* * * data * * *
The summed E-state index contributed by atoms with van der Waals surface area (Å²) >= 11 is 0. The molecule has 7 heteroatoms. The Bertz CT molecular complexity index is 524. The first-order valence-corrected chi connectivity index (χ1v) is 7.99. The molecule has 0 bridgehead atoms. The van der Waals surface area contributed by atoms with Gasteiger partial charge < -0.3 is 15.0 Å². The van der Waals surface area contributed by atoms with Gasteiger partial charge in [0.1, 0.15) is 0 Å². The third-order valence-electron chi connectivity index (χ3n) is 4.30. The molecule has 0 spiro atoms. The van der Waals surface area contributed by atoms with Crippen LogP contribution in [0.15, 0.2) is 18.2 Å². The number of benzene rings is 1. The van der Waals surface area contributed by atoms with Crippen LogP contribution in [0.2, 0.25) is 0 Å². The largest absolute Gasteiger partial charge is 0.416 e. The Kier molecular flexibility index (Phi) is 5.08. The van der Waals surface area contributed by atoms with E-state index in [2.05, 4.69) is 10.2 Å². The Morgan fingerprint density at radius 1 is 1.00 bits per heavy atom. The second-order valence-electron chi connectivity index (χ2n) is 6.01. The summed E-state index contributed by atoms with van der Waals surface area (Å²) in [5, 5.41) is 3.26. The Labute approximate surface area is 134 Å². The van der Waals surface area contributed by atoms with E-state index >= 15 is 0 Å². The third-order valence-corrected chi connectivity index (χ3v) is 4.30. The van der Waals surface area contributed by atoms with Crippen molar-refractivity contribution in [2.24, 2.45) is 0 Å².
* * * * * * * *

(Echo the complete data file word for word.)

The summed E-state index contributed by atoms with van der Waals surface area (Å²) >= 11 is 0. The molecule has 7 heteroatoms. The Bertz CT molecular complexity index is 524. The first-order valence-corrected chi connectivity index (χ1v) is 7.99. The molecule has 0 bridgehead atoms. The van der Waals surface area contributed by atoms with Gasteiger partial charge < -0.3 is 15.0 Å². The van der Waals surface area contributed by atoms with Gasteiger partial charge in [0.1, 0.15) is 0 Å². The third-order valence-electron chi connectivity index (χ3n) is 4.30. The molecule has 0 spiro atoms. The van der Waals surface area contributed by atoms with Crippen LogP contribution in [0.15, 0.2) is 18.2 Å². The number of benzene rings is 1. The van der Waals surface area contributed by atoms with Crippen LogP contribution in [0.2, 0.25) is 0 Å². The largest absolute Gasteiger partial charge is 0.416 e. The Kier molecular flexibility index (Phi) is 5.08. The van der Waals surface area contributed by atoms with E-state index in [2.05, 4.69) is 10.2 Å². The Morgan fingerprint density at radius 1 is 1.00 bits per heavy atom. The second-order valence-electron chi connectivity index (χ2n) is 6.01. The summed E-state index contributed by atoms with van der Waals surface area (Å²) in [5, 5.41) is 3.26. The Labute approximate surface area is 134 Å². The van der Waals surface area contributed by atoms with E-state index >= 15 is 0 Å². The third-order valence-corrected chi connectivity index (χ3v) is 4.30. The van der Waals surface area contributed by atoms with Crippen molar-refractivity contribution in [2.24, 2.45) is 0 Å².